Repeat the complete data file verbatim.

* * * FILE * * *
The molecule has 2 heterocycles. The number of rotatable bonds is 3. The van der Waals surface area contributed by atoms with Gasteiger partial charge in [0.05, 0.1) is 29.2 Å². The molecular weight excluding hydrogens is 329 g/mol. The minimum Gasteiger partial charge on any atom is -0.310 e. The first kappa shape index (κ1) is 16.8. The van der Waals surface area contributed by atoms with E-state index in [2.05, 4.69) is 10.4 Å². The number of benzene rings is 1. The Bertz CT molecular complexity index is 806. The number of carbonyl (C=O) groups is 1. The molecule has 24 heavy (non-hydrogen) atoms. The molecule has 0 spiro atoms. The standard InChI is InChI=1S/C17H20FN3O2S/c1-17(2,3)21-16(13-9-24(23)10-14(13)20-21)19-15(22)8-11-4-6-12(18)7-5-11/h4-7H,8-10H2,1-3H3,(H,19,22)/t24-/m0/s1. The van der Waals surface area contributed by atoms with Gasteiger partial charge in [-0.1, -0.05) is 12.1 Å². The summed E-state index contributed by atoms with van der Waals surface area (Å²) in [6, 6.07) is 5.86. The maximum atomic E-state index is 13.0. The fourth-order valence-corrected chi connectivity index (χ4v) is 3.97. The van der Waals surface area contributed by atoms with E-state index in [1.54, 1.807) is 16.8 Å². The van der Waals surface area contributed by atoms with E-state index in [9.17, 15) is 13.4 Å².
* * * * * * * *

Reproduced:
The molecule has 2 heterocycles. The number of rotatable bonds is 3. The van der Waals surface area contributed by atoms with Gasteiger partial charge in [0.05, 0.1) is 29.2 Å². The molecular weight excluding hydrogens is 329 g/mol. The minimum Gasteiger partial charge on any atom is -0.310 e. The first kappa shape index (κ1) is 16.8. The van der Waals surface area contributed by atoms with E-state index in [2.05, 4.69) is 10.4 Å². The number of benzene rings is 1. The Bertz CT molecular complexity index is 806. The number of carbonyl (C=O) groups is 1. The molecule has 24 heavy (non-hydrogen) atoms. The molecule has 0 spiro atoms. The standard InChI is InChI=1S/C17H20FN3O2S/c1-17(2,3)21-16(13-9-24(23)10-14(13)20-21)19-15(22)8-11-4-6-12(18)7-5-11/h4-7H,8-10H2,1-3H3,(H,19,22)/t24-/m0/s1. The van der Waals surface area contributed by atoms with Gasteiger partial charge in [-0.1, -0.05) is 12.1 Å². The summed E-state index contributed by atoms with van der Waals surface area (Å²) in [6, 6.07) is 5.86. The maximum atomic E-state index is 13.0. The fourth-order valence-corrected chi connectivity index (χ4v) is 3.97. The van der Waals surface area contributed by atoms with E-state index in [1.54, 1.807) is 16.8 Å². The van der Waals surface area contributed by atoms with E-state index in [9.17, 15) is 13.4 Å².